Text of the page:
Physicians have been slow to embrace biosimilar versions of infliximab, but are more likely to prescribe it to new patients, based on data from a review of nearly 50,000 infliximab claims through Medicare in the first 2 years that biosimilars were available in the United States.
“Although biosimilar versions are as safe and effective as the biologic, patients and physicians may be more reluctant to switch from a working biologic regimen in a chronic setting than an acute one,” wrote, of the University of Southern California, Los Angeles, and colleagues.
In a research letter published in, the investigators examined prescribing patterns of physicians switching between the originator infliximab (Remicade) and two of its biosimilars (Inflectra and Renflexis).
They reviewed infliximab use and reimbursement in the 100% Medicare Part B quarterly claims database from Jan. 1, 2017, to Dec. 31, 2018. The study population included Medicare patients classified as new if they had no infliximab claims in the prior 6 months; those with claims were considered returning patients.
In a comparison of claims reflecting 49,771 patients and 4,289 physicians in 2018, a total of 1,418 new patients (17.4%) and 4,495 (10.8%) returning patients used a biosimilar. “Of returning patients, half used the biosimilar version exclusively, whereas the other half switched between biologic and biosimilar versions,” the researchers noted.
Of the 4,289 physicians who prescribed infliximab, 3,124 prescribed no biosimilars, 1,015 prescribed both biologics and biosimilars, and 150 prescribed biosimilars only. Of the physicians who prescribed both, approximately 61% switched some patients from the biologic to the biosimilar; “the remainder kept individual patients on only 1 version of the drug but treated patients with both versions,” the researchers wrote.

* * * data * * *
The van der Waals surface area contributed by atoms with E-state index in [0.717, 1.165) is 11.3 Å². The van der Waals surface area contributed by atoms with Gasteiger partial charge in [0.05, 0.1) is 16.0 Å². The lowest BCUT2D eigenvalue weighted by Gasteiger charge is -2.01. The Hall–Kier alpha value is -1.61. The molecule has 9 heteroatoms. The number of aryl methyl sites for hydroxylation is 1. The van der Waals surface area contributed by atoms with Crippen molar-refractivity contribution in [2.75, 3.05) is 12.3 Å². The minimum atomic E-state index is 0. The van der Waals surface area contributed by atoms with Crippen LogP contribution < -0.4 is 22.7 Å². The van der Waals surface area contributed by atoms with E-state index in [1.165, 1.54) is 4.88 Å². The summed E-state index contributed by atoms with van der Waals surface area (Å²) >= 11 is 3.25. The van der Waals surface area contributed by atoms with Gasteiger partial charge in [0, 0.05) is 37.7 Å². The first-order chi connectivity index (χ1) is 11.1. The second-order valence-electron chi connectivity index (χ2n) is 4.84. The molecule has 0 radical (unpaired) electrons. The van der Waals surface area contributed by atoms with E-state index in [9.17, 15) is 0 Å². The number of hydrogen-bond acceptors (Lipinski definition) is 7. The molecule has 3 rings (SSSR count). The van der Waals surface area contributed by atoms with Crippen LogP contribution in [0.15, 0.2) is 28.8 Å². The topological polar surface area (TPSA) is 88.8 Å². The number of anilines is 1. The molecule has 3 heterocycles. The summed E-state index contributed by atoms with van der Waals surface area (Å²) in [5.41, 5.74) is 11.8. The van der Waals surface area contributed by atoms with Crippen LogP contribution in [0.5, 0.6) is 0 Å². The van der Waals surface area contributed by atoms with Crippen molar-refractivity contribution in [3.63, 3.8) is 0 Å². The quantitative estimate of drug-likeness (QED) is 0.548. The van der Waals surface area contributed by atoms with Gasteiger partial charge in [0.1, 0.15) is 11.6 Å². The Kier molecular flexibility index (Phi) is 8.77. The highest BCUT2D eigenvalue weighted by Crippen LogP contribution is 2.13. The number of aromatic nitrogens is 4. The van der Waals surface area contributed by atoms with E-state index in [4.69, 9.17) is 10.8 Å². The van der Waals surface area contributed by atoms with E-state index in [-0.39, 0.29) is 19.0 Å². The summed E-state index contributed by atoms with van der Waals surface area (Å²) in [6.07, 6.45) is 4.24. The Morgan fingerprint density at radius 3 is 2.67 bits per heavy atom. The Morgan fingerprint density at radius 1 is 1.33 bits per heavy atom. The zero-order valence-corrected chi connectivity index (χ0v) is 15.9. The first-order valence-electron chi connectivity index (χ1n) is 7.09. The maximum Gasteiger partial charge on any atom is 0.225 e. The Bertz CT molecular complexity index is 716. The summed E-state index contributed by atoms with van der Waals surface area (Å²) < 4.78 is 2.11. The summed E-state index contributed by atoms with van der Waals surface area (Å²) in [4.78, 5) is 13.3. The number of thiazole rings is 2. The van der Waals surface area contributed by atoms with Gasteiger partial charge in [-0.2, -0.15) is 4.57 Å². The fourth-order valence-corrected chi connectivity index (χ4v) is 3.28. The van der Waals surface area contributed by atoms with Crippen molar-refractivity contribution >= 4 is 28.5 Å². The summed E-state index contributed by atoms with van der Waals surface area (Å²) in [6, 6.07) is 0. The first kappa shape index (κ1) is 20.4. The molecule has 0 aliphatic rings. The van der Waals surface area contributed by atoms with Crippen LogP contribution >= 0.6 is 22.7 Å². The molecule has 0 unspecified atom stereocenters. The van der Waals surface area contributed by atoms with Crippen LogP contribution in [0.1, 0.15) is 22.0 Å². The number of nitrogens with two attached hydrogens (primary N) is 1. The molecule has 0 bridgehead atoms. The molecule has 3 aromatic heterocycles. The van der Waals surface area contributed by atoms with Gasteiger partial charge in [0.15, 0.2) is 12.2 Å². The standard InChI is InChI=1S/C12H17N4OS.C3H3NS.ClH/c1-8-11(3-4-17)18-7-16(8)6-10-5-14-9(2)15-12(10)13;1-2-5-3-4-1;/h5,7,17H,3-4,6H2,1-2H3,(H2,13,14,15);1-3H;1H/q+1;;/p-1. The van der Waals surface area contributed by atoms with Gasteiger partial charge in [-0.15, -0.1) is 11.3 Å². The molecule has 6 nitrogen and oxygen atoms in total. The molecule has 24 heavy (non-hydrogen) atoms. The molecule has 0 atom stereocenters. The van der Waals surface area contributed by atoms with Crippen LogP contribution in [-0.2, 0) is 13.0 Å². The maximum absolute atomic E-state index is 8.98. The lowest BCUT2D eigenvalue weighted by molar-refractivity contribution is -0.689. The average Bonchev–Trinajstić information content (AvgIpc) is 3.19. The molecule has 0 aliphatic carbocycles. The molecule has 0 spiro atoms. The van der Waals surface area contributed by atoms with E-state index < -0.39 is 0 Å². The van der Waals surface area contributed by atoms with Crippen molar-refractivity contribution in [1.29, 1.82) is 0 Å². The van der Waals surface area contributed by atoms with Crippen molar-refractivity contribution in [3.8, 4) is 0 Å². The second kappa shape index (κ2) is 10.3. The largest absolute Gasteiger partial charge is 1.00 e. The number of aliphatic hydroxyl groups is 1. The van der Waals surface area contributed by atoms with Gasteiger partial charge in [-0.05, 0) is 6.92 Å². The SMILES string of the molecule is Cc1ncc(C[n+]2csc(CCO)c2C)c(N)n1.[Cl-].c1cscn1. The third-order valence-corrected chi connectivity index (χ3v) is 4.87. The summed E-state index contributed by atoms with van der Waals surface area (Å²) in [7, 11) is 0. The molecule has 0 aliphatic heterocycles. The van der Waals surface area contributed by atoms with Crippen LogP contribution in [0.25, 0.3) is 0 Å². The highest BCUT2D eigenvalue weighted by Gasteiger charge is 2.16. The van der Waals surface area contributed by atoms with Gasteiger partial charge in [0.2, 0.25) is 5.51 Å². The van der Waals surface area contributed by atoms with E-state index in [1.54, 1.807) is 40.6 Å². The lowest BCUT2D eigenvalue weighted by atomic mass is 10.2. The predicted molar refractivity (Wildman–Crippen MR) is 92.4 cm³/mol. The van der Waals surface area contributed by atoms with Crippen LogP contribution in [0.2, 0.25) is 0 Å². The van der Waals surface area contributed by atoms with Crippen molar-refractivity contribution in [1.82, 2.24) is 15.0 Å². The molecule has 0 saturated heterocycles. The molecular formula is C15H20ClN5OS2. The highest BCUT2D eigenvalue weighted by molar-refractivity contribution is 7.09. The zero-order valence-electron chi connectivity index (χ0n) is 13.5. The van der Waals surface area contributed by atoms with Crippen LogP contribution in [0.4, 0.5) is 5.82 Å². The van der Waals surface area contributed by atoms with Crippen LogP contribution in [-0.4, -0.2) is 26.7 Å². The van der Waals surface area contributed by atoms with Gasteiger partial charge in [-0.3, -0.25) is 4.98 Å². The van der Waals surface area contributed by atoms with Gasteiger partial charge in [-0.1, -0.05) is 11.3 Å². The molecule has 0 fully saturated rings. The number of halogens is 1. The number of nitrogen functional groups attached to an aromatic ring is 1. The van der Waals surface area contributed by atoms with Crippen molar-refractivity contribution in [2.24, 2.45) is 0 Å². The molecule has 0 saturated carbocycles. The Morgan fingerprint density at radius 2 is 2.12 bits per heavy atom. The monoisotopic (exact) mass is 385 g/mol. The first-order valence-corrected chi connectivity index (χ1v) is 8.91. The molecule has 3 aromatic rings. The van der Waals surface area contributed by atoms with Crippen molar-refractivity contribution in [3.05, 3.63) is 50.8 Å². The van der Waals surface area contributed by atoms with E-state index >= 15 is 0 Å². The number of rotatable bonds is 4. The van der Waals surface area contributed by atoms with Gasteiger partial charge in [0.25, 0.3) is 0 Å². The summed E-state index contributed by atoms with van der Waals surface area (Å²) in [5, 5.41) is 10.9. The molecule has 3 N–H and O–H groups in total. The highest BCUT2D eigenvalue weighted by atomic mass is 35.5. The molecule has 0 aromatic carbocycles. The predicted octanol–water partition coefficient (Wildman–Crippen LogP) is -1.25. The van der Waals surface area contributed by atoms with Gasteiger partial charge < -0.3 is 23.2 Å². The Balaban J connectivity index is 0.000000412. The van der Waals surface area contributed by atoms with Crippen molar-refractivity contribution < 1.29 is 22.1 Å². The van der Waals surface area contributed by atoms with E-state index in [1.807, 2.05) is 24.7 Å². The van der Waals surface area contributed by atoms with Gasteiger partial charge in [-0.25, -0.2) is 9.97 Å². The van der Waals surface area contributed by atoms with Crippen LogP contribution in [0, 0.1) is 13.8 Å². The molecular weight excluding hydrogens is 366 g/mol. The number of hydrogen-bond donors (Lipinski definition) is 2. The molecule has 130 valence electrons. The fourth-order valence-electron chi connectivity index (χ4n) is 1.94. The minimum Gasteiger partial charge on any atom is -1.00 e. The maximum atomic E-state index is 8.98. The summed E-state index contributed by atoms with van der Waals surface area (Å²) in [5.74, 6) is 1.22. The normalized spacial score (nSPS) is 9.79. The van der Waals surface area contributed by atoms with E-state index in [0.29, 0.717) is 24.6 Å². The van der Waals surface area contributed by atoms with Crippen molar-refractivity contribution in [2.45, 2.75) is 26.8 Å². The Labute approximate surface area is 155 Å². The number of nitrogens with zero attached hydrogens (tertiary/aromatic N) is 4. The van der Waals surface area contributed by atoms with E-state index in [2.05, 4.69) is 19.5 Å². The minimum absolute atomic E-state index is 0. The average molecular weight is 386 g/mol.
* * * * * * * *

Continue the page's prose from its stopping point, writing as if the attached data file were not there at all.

The adoption of biosimilars may be slower for chronic vs. acute conditions, the researchers noted. “Prescribers may hesitate to switch clinically stable chronic patients from biologic regimens if they are unfamiliar with the biosimilar or face financial disincentives from prescribing it.”
The study findings were limited by several factors including the use of only 2 years of data and a focus only on Medicare Part B. Switching medications may have been influenced by factors such as lower copays for patients and rebates or discounts for physicians; however, “further research is needed to better understand biosimilar pricing dynamics and the barriers to adopting biosimilars for chronic conditions,” they concluded.
The study was supported by the Leonard D. Schaeffer Center for Health Policy & Economics at the University of Southern California, Los Angeles, and the National Institute on Aging. Lead author Dr. Chen also disclosed receiving personal fees from Amgen outside of the current study.
SOURCE: Chen AJ et al. JAMA Intern Med. 2020 July 20. .